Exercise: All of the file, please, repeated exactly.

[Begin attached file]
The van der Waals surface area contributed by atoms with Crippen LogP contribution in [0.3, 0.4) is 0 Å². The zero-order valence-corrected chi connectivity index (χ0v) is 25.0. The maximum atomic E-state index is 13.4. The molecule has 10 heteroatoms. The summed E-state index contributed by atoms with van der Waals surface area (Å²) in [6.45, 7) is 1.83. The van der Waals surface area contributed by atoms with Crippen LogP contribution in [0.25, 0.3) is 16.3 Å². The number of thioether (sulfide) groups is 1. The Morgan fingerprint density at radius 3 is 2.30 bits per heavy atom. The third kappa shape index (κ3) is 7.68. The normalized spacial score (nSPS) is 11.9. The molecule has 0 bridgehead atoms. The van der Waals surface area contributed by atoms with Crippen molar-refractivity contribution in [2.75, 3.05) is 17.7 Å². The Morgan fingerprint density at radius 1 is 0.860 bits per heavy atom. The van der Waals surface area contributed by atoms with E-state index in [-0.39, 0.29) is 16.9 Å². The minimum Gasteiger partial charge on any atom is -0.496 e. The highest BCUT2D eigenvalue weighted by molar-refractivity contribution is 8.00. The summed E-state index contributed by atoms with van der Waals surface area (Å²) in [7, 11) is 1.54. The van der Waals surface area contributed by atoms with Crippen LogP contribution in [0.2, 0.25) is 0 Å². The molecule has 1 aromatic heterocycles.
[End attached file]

The van der Waals surface area contributed by atoms with Crippen LogP contribution in [0.3, 0.4) is 0 Å². The zero-order valence-corrected chi connectivity index (χ0v) is 25.0. The maximum atomic E-state index is 13.4. The molecule has 10 heteroatoms. The summed E-state index contributed by atoms with van der Waals surface area (Å²) in [6.45, 7) is 1.83. The van der Waals surface area contributed by atoms with Crippen LogP contribution in [0.25, 0.3) is 16.3 Å². The number of thioether (sulfide) groups is 1. The Morgan fingerprint density at radius 3 is 2.30 bits per heavy atom. The third kappa shape index (κ3) is 7.68. The normalized spacial score (nSPS) is 11.9. The molecule has 0 bridgehead atoms. The van der Waals surface area contributed by atoms with Crippen molar-refractivity contribution in [2.75, 3.05) is 17.7 Å². The Morgan fingerprint density at radius 1 is 0.860 bits per heavy atom. The van der Waals surface area contributed by atoms with E-state index in [-0.39, 0.29) is 16.9 Å². The minimum Gasteiger partial charge on any atom is -0.496 e. The highest BCUT2D eigenvalue weighted by molar-refractivity contribution is 8.00. The summed E-state index contributed by atoms with van der Waals surface area (Å²) in [7, 11) is 1.54. The van der Waals surface area contributed by atoms with Crippen LogP contribution in [0.2, 0.25) is 0 Å². The molecule has 1 aromatic heterocycles.